Case Study

E-device: Choosing the right growth strategy (A)

24 pages
November 2003
Reference: IMD-3-1346

The eDevice case is at the crossroads of two basic issues: 1) What options for growth are available to the entrepreneur? 2) How to make a new technology a commercial success and–more specifically–how, and under what conditions, can a company speed up the adoption of disruptive technology? eDevice was officially founded in October 1999. It was considered a pioneer in the Internet connection devices market. The company’s software–SmartStack–allowed customers in business-to-business markets to monitor all sorts of appliances 24 hours a day, 7 days a week from any location using the Internet as a virtual connection tool. Case A describes the Internet connection devices market, eDevice’s product, its customers and its growth until the end of 2001. In September 2001–two years and two rounds of financing after he founded the company–Marc Berrebi, eDevice’s CEO, faced a choice of four strategic directions that would define his company’s future and should allow it to go public by the end of 2004. Case A is supported by video A, in which Berrebi explains some of the barriers in selling new technology, using his first client as an example. In case B (video) Berrebi presents the strategic choices he made and the consequences they had in the period between September 2001 and May 2003. In case C (video) Berrebi describes the company’s next challenge: how to accelerate demand in a reluctant market and in the current economic conditions.

Keywords
Software, Internet, Technology
Settings
1999-2003
Type
Field Research
Copyright
© 2003
Available Languages
English
Related material
Teaching note, Video
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E-device: Choosing the right growth strategy (B) (Video case)
By Jacques Horovitz and Els Van Weering
Case reference: IMD-3-1347 ©2003
Summary
The eDevice case is at the crossroads of two basic issues: 1) What options for growth are available to the entrepreneur? 2) How to make a new technology a commercial success and--more specifically--how, and under what conditions, can a company speed up the adoption of disruptive technology? eDevice was officially founded in October 1999. It was considered a pioneer in the Internet connection devices market. The company's software--SmartStack--allowed customers in business-to-business markets to monitor all sorts of appliances 24 hours a day, 7 days a week from any location using the Internet as a virtual connection tool. Case A describes the Internet connection devices market, eDevice's product, its customers and its growth until the end of 2001. In September 2001--two years and two rounds of financing after he founded the company--Marc Berrebi, eDevice's CEO, faced a choice of four strategic directions that would define his company's future and should allow it to go public by the end of 2004. Case A is supported by video A, in which Berrebi explains some of the barriers in selling new technology, using his first client as an example. In case B (video) Berrebi presents the strategic choices he made and the consequences they had in the period between September 2001 and May 2003. In case C (video) Berrebi describes the company's next challenge: how to accelerate demand in a reluctant market and in the current economic conditions.(IMD Catalogue No. 719; Runtime 17 minutes)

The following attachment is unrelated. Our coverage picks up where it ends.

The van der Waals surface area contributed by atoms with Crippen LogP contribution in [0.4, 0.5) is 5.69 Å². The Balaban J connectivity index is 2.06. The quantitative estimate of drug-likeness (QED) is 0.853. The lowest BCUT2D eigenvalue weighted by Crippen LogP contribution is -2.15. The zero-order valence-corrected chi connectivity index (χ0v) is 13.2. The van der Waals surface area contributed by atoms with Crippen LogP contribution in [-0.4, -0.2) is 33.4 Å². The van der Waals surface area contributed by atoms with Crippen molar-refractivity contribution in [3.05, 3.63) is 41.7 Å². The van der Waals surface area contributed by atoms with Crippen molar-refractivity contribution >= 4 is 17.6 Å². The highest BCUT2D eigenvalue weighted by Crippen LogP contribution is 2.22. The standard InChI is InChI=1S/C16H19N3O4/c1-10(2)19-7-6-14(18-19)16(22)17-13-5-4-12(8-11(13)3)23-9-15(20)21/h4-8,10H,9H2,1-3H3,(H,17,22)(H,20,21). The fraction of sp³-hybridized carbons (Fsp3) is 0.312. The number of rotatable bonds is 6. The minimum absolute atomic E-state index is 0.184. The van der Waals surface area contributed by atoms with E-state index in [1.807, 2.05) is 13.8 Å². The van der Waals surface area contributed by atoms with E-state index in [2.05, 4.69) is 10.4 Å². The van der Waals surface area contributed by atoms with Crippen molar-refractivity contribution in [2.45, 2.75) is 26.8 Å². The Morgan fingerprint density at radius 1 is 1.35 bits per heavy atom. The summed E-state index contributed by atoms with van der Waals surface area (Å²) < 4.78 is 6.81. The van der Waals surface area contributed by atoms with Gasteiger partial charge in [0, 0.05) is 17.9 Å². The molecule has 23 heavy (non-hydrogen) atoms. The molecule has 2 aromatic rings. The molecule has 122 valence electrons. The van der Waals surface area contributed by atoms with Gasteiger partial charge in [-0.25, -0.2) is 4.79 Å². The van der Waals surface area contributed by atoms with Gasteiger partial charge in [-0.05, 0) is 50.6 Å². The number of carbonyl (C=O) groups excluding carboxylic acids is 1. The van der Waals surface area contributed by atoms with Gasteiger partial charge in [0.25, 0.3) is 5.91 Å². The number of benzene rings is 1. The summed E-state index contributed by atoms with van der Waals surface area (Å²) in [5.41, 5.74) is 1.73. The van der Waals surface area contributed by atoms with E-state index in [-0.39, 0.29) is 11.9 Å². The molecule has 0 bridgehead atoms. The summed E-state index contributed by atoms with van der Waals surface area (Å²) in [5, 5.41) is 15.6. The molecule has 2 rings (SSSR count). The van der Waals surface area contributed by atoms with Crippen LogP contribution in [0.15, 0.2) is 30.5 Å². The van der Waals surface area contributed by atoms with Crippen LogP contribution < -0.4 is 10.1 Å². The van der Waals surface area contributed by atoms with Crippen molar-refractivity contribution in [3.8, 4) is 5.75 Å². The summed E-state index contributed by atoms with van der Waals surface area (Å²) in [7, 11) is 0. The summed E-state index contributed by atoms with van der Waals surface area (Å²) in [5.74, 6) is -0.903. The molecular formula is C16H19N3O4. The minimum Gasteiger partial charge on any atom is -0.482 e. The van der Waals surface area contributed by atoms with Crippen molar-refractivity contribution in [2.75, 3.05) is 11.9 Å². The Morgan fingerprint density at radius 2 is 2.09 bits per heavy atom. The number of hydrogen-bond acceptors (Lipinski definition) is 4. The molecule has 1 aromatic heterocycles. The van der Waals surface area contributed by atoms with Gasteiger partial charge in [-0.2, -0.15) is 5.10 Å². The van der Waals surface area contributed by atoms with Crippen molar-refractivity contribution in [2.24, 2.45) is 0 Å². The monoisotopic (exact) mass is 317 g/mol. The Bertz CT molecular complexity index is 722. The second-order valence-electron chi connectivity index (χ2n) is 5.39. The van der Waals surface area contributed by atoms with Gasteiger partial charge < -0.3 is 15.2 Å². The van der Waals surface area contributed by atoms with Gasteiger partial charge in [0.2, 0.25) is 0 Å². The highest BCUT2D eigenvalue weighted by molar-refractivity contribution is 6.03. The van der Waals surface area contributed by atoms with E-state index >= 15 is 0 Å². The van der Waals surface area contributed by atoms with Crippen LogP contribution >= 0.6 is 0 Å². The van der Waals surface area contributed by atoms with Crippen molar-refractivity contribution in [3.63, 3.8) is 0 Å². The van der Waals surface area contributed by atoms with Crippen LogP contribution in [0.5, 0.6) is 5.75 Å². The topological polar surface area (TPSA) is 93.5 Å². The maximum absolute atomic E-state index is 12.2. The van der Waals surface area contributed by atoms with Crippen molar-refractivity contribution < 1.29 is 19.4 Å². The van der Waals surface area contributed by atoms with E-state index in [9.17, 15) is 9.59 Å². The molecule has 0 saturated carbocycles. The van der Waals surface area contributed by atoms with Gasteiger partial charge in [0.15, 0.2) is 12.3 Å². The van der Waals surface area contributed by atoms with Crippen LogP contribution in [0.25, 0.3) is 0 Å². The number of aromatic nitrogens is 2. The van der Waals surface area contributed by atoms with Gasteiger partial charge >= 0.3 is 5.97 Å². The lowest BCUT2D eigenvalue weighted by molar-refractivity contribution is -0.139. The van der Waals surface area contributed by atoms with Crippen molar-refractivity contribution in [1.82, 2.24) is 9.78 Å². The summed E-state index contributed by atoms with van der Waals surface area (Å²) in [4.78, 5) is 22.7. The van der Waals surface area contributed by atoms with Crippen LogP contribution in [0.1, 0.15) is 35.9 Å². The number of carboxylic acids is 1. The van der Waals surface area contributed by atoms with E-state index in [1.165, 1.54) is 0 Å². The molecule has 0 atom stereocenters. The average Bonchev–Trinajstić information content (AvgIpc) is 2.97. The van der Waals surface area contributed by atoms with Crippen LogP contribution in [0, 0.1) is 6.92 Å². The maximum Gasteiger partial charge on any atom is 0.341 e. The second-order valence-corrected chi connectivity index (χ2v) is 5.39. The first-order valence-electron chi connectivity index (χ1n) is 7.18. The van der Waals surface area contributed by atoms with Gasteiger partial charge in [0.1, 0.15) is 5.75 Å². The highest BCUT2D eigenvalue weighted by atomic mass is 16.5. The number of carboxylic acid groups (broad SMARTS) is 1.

Reference IMD-3-1347
Copyright ©2003
Copyright owner IMD Copyright
Available Languages English
Contact

Research Information & Knowledge Hub for additional information on IMD publications

E-device: Choosing the right growth strategy (C) (Video case)
By Jacques Horovitz and Els Van Weering
Case reference: IMD-3-1348 ©2003
Summary
The eDevice case is at the crossroads of two basic issues: 1) What options for growth are available to the entrepreneur? 2) How to make a new technology a commercial success and--more specifically--how, and under what conditions, can a company speed up the adoption of disruptive technology? eDevice was officially founded in October 1999. It was considered a pioneer in the Internet connection devices market. The company's software--SmartStack--allowed customers in business-to-business markets to monitor all sorts of appliances 24 hours a day, 7 days a week from any location using the Internet as a virtual connection tool. Case A describes the Internet connection devices market, eDevice's product, its customers and its growth until the end of 2001. In September 2001--two years and two rounds of financing after he founded the company--Marc Berrebi, eDevice's CEO, faced a choice of four strategic directions that would define his company's future and should allow it to go public by the end of 2004. Case A is supported by video A, in which Berrebi explains some of the barriers in selling new technology, using his first client as an example. In case B (video) Berrebi presents the strategic choices he made and the consequences they had in the period between September 2001 and May 2003. In case C (video) Berrebi describes the company's next challenge: how to accelerate demand in a reluctant market and in the current economic conditions.(IMD Catalogue No. 720; Runtime 4 minutes)
Reference IMD-3-1348
Copyright ©2003
Copyright owner IMD Copyright
Available Languages English
Contact

Research Information & Knowledge Hub for additional information on IMD publications